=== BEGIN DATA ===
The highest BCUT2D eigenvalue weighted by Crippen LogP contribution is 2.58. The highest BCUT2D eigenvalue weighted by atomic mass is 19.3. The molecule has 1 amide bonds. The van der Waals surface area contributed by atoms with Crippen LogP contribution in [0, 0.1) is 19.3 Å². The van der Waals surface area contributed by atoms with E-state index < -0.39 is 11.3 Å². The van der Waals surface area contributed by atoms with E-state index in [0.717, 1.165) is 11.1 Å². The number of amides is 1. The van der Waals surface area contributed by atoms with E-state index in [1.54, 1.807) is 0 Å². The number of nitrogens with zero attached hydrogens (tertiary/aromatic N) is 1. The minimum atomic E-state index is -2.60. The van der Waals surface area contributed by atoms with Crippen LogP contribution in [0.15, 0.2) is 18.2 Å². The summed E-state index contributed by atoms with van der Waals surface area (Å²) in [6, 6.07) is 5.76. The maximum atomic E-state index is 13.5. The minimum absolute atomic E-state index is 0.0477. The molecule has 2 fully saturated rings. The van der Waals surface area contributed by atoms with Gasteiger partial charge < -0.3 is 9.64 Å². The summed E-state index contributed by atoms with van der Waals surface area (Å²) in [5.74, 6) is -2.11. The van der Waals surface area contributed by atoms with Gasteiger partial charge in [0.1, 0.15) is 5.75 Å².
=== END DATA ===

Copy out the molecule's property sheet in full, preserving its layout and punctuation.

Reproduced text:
The highest BCUT2D eigenvalue weighted by Crippen LogP contribution is 2.58. The highest BCUT2D eigenvalue weighted by atomic mass is 19.3. The molecule has 1 amide bonds. The van der Waals surface area contributed by atoms with Crippen LogP contribution in [0, 0.1) is 19.3 Å². The van der Waals surface area contributed by atoms with E-state index < -0.39 is 11.3 Å². The van der Waals surface area contributed by atoms with E-state index in [0.717, 1.165) is 11.1 Å². The number of amides is 1. The van der Waals surface area contributed by atoms with E-state index in [1.54, 1.807) is 0 Å². The number of nitrogens with zero attached hydrogens (tertiary/aromatic N) is 1. The minimum atomic E-state index is -2.60. The van der Waals surface area contributed by atoms with Crippen LogP contribution in [0.15, 0.2) is 18.2 Å². The summed E-state index contributed by atoms with van der Waals surface area (Å²) in [6, 6.07) is 5.76. The maximum atomic E-state index is 13.5. The minimum absolute atomic E-state index is 0.0477. The molecule has 2 fully saturated rings. The van der Waals surface area contributed by atoms with Gasteiger partial charge < -0.3 is 9.64 Å². The summed E-state index contributed by atoms with van der Waals surface area (Å²) in [5.74, 6) is -2.11. The van der Waals surface area contributed by atoms with Gasteiger partial charge in [0.1, 0.15) is 5.75 Å².